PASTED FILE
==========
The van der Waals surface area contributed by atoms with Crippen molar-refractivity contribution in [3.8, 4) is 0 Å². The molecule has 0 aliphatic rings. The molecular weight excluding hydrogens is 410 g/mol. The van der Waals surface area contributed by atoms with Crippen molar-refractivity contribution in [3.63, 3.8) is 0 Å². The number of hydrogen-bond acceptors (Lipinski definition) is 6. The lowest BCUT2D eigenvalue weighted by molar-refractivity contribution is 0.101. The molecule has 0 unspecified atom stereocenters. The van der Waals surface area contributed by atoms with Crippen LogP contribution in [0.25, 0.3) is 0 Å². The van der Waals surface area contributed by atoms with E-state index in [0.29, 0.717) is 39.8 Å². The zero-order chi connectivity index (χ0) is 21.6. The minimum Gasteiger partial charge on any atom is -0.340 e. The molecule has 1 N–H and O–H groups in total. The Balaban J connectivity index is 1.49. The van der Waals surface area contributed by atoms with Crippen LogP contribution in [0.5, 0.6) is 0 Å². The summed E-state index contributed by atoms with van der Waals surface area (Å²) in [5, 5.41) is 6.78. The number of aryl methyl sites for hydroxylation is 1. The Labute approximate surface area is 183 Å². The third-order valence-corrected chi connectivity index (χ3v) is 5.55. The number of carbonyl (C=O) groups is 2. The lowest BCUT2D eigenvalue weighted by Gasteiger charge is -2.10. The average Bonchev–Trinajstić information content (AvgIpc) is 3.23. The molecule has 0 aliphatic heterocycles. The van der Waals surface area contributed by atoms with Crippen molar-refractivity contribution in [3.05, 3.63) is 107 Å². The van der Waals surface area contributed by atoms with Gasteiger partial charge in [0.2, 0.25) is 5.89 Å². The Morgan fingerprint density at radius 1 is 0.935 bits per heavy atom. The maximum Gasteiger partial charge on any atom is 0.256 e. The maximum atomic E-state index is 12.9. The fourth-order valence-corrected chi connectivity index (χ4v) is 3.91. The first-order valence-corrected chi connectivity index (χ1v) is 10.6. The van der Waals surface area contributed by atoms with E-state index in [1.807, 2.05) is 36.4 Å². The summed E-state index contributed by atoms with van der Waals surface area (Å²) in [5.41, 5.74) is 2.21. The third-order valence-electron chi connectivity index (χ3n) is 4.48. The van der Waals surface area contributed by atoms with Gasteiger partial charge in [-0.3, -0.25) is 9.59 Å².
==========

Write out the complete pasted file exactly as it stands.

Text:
The van der Waals surface area contributed by atoms with Crippen molar-refractivity contribution in [3.8, 4) is 0 Å². The molecule has 0 aliphatic rings. The molecular weight excluding hydrogens is 410 g/mol. The van der Waals surface area contributed by atoms with Crippen molar-refractivity contribution in [3.63, 3.8) is 0 Å². The number of hydrogen-bond acceptors (Lipinski definition) is 6. The lowest BCUT2D eigenvalue weighted by molar-refractivity contribution is 0.101. The molecule has 0 unspecified atom stereocenters. The van der Waals surface area contributed by atoms with Crippen LogP contribution in [0.25, 0.3) is 0 Å². The van der Waals surface area contributed by atoms with E-state index in [0.29, 0.717) is 39.8 Å². The zero-order chi connectivity index (χ0) is 21.6. The minimum Gasteiger partial charge on any atom is -0.340 e. The molecule has 1 N–H and O–H groups in total. The Balaban J connectivity index is 1.49. The van der Waals surface area contributed by atoms with Crippen LogP contribution in [0.5, 0.6) is 0 Å². The summed E-state index contributed by atoms with van der Waals surface area (Å²) in [5, 5.41) is 6.78. The number of aryl methyl sites for hydroxylation is 1. The Labute approximate surface area is 183 Å². The third-order valence-corrected chi connectivity index (χ3v) is 5.55. The number of carbonyl (C=O) groups is 2. The lowest BCUT2D eigenvalue weighted by Gasteiger charge is -2.10. The average Bonchev–Trinajstić information content (AvgIpc) is 3.23. The molecule has 0 aliphatic heterocycles. The van der Waals surface area contributed by atoms with Crippen molar-refractivity contribution in [3.05, 3.63) is 107 Å². The van der Waals surface area contributed by atoms with Gasteiger partial charge in [0.2, 0.25) is 5.89 Å². The Morgan fingerprint density at radius 1 is 0.935 bits per heavy atom. The maximum Gasteiger partial charge on any atom is 0.256 e. The maximum atomic E-state index is 12.9. The fourth-order valence-corrected chi connectivity index (χ4v) is 3.91. The first-order valence-corrected chi connectivity index (χ1v) is 10.6. The van der Waals surface area contributed by atoms with E-state index in [1.807, 2.05) is 36.4 Å². The summed E-state index contributed by atoms with van der Waals surface area (Å²) in [5.41, 5.74) is 2.21. The third-order valence-electron chi connectivity index (χ3n) is 4.48. The van der Waals surface area contributed by atoms with Gasteiger partial charge in [-0.3, -0.25) is 9.59 Å².